With the burgeoning interest in railroads for military modelers, and for military loads for model railroaders, Model Railroads Go to War
by Bernard Kempinski
from Kalmbach Publishing
is an excellent inspiration for modelers who want to merge the iron horse with the war horse.
Model Railroads Go to War is the only book that covers a large scope of model railroading wartime scenes. Written by veteran author Bernard Kempinski, it spans the American Civil War through Operation Iraqi Freedom. This guide provides detailed modeling information and historical insight, making it ideal an ideal choice for both modelers and history buffs. It also includes:
• A rare combination of historical text and photos.
• Step-by-step instructions.
• Track plans that illustrate how to model a military railroad from various time periods. - Kalmbach Pub.
This softcover book measures 8 1/4" x 10 3/4", is 96 pages in length, boasts 200 color photos, with ISBN: 9780890249536.
The author Bernard Kempinski is a respected modeler and historian of the American Civil War. He has also published other railroad titles such as The Model Railroader's Guide to Steel Mills
This is one of those titles that ties everything together in today's modeling. When I unwrapped the book it was like a dream come true! Forget the exceptional models displayed through excellent photography, this book melds my interest in railroads with my interest in military history. And in the tradition of Sheppard Paine, it spans decades and generations.
Model Railroads Go to War
is brought to you through 12 chapters in 96 pages;
Chapter 1: Railroads Redefine Warfare
Chapter 2: Beanpoles and Cornstalks: the USMRR in Virginia
Chapter 3: The Cracker Line: Civil War Railroads in the Western Theater
Chapter 4: Railroad Guns and Armored Trains
Chapter 5: Cambrai: the Trains behind the Breakthrough
Chapter 6: Arsenal of Democracy: American Railroads in WWII
Chapter 7: Cherbourg: Gateway to France
Chapter 8: Cold War and Beyond: Railroads in Modern Conflicts
Chapter 9: Rockets on Rails: Kennedy Space Center Railroad
About the Author
The author wrote this book in a well organized and easily read manner. He imparts knowledge easily. I found only a single meaningless typo. In Railroads Redefine Warfare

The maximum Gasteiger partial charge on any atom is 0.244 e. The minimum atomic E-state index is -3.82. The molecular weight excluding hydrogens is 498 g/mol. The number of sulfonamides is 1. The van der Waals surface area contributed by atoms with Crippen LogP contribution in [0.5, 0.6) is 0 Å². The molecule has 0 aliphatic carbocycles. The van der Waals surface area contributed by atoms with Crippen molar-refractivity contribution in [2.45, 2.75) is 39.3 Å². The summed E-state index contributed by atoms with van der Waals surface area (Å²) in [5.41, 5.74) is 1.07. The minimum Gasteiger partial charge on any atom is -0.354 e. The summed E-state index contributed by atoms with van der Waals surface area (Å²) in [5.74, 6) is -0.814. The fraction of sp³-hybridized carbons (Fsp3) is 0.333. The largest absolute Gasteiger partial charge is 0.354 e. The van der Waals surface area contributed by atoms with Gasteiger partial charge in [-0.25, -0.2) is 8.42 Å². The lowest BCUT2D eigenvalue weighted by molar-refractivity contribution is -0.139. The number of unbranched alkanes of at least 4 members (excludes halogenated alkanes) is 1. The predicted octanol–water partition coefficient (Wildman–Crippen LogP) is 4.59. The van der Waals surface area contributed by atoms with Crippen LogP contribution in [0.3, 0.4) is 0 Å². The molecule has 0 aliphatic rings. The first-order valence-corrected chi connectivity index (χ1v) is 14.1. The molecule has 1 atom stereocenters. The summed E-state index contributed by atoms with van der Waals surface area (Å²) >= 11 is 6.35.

the first use of railroads in a war effort (United States, 1846) and the first use of railroads in a military operation (The Crimean War, 1855) is recounted. It leads the reader through the history of war in the railroad age: American Civil War; Franco-Prussian War; Russo-Japanese War and others. The First World War is detailed, including the light railways which brought supplies to the trenches, and the congealing of America's railroads which led to the United States Railway Administration (USRA). The herculean effort of the railroads during the Second World War is explored, including the use of armored trains by many countries. The role of railroads through the Korean War and the Cold War, through their utilization today are examined. The use of armored trains and rail guns is touched upon.
The style of writing is different from most ‘model railroad how-to’ books, as explained by the author;
Given this brief overview of the railroad in warfare, the following chapters examine the railroads of the American Civil War, World War I, World War II, and the Cold War in more detail, with an emphasis on how to model them. Because this is such a vast subject, the book takes a case stud approach. Each chapter focuses on a detailed study of a particular subject including track planning, modeling ideas, and sample layouts and models (where available).
Both Beanpoles and Cornstalks: the USMRR in Virginia
and The Cracker Line: Civil War Railroads in the Western Theater
focus on the American Civil War, where possession of railways was as critical – if not more so – than control of rivers. Thus, railroads became a strategic asset and both sides strove to destroy or capture them. The Union created the United States Military Railroad to operate portions in areas with frequent enemy activity.
This chapter may be most fascinating to many of you as the models and layouts shown in color photography are of a subject and era seldom modeled on a grand scale. The author's layout is O scale - 1/48 and features lengthy bridges and other sweeping scenes, as do some of the other modelers' featured in the book.
Railroad Guns and Armored Trains